It is akin to someone suggesting with a straight face that the solution to the Palestinian catastrophe and ongoing dehumanization is to send the Palestinians to Mars. What about the astronomical costs and unattainability of the whole enterprise? When such sobering realities are acknowledged, the author shrugs off these insurmountable obstacles with an admission that “there are countless complex wrinkles to iron out.” You don’t say!

The hard questions remain largely unanswered: What if Israel refuses, as it most certainly will? Tempt it with economic benefits and reward it for breaking international law, Ismaik suggests.

The hard questions remain largely unanswered: What if Israel refuses? What if Jordanians object? What if Palestinians don’t want to be dissolved as a nation?

What if Jordanians object? They will eventually come around, by inserting a clause guaranteeing permanent Hashemite rule, he imagines.

What if Palestinians don’t want to be dissolved as a nation only to be ruled by Jordan after decades of struggling for their own national identity? Who cares?

Ismaik seems to assume that the fact that many Palestinians can assimilate socially in Jordanian society is sufficient evidence that they would be willing to abandon their dream of statehood and independence. This assumption is misguided.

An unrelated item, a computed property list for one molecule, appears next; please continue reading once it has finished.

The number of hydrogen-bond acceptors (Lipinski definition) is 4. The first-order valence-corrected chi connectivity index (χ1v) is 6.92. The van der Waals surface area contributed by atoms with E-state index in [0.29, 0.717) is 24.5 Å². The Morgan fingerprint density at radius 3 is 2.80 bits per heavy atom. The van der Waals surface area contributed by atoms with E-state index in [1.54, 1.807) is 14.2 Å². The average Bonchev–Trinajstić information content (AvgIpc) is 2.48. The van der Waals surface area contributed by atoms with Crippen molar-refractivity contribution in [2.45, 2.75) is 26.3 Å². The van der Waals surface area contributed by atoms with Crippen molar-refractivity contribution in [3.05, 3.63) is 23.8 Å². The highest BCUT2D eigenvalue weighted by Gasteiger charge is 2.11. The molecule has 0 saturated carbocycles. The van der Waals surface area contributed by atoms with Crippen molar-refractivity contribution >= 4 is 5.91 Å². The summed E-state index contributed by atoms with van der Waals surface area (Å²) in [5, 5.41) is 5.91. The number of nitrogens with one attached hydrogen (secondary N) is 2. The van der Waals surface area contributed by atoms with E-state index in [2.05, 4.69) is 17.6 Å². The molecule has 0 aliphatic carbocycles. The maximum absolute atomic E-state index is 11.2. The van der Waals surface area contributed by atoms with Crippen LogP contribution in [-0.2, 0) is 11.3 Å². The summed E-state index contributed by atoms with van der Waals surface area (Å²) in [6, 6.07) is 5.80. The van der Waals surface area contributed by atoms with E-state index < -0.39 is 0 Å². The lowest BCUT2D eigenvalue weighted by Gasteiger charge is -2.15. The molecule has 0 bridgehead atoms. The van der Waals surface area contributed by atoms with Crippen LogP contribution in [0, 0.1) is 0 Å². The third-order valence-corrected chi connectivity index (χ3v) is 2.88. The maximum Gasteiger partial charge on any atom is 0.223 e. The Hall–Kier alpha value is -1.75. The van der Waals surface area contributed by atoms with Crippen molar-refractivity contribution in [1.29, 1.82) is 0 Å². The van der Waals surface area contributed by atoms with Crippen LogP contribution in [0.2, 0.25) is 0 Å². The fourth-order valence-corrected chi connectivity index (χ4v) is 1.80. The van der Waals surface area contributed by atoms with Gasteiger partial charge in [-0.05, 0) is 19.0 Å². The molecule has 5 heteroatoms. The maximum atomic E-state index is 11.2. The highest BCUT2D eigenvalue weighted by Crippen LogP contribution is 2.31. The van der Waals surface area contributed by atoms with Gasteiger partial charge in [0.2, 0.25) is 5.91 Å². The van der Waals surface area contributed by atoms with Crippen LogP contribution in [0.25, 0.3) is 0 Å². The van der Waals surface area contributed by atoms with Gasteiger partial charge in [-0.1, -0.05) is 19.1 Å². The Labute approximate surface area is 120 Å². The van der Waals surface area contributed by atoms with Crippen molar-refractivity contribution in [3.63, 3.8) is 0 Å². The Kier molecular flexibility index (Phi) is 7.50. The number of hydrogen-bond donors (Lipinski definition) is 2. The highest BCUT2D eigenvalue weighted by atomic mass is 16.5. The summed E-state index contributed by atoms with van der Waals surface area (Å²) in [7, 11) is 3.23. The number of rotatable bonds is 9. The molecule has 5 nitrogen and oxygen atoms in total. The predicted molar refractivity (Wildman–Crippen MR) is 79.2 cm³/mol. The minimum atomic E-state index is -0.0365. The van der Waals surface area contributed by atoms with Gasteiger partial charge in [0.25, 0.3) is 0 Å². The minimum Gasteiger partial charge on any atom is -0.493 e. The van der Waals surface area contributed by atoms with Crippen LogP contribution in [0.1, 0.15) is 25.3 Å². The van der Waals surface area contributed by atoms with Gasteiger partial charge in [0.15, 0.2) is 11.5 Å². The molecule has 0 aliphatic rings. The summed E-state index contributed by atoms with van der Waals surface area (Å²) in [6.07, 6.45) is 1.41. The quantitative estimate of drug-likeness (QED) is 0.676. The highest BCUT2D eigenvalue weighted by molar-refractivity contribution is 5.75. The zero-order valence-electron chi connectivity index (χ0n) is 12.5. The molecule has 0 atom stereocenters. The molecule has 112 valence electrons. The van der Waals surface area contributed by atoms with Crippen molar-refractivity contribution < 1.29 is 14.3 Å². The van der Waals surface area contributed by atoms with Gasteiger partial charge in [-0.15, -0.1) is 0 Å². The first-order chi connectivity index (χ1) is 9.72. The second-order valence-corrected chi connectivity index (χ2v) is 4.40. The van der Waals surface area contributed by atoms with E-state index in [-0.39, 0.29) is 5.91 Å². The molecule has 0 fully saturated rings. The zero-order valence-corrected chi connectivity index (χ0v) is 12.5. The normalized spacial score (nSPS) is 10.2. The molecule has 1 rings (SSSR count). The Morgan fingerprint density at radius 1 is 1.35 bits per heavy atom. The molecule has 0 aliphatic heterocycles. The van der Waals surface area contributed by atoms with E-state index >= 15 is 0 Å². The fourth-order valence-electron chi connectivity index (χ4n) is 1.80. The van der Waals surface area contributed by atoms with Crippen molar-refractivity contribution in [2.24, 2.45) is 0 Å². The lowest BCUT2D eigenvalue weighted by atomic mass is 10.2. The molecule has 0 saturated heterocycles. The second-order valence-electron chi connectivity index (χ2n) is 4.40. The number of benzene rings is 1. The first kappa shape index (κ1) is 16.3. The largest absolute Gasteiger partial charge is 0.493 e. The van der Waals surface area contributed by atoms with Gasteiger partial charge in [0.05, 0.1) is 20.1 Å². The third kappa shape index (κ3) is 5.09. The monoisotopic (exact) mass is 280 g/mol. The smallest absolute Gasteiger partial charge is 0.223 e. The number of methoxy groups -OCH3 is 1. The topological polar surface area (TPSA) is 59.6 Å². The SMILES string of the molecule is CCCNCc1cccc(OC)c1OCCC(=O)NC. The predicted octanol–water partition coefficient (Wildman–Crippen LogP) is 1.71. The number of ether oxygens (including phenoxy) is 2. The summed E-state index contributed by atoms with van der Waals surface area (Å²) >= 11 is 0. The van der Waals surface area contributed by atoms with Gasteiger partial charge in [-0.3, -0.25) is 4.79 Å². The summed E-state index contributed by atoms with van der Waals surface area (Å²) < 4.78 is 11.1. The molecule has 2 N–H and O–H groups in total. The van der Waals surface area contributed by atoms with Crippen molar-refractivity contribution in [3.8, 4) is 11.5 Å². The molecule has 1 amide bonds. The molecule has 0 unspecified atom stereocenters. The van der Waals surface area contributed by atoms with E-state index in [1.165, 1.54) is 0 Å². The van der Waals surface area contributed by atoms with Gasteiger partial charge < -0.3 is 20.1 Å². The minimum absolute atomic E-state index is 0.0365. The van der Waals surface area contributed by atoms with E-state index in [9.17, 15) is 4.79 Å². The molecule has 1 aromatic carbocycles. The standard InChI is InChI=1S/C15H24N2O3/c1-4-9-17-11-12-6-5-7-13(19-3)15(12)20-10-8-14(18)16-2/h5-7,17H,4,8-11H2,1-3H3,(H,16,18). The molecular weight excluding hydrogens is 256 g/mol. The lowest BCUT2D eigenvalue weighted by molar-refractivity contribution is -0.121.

Ismaik does make a valid point when he states that “every attempt at a solution since the Six-Day War in June 1967 has been deeply flawed, unnecessarily complex, or downright lopsided.” Unfortunately, his Jordanian annexation idea ranks up there with those equally unrealistic and inherently inappropriate attempts at escaping the root cause of the conflict: Israel’s illegal occupation of Palestinian land.

The simple and obvious solution for William of Ockham, had he been living among us, would be to call for the immediate end of the occupation by allowing the Palestinian people to freely determine their destiny on the undisputed land of their ancestors. There is no other alternative path to peace in the Middle East.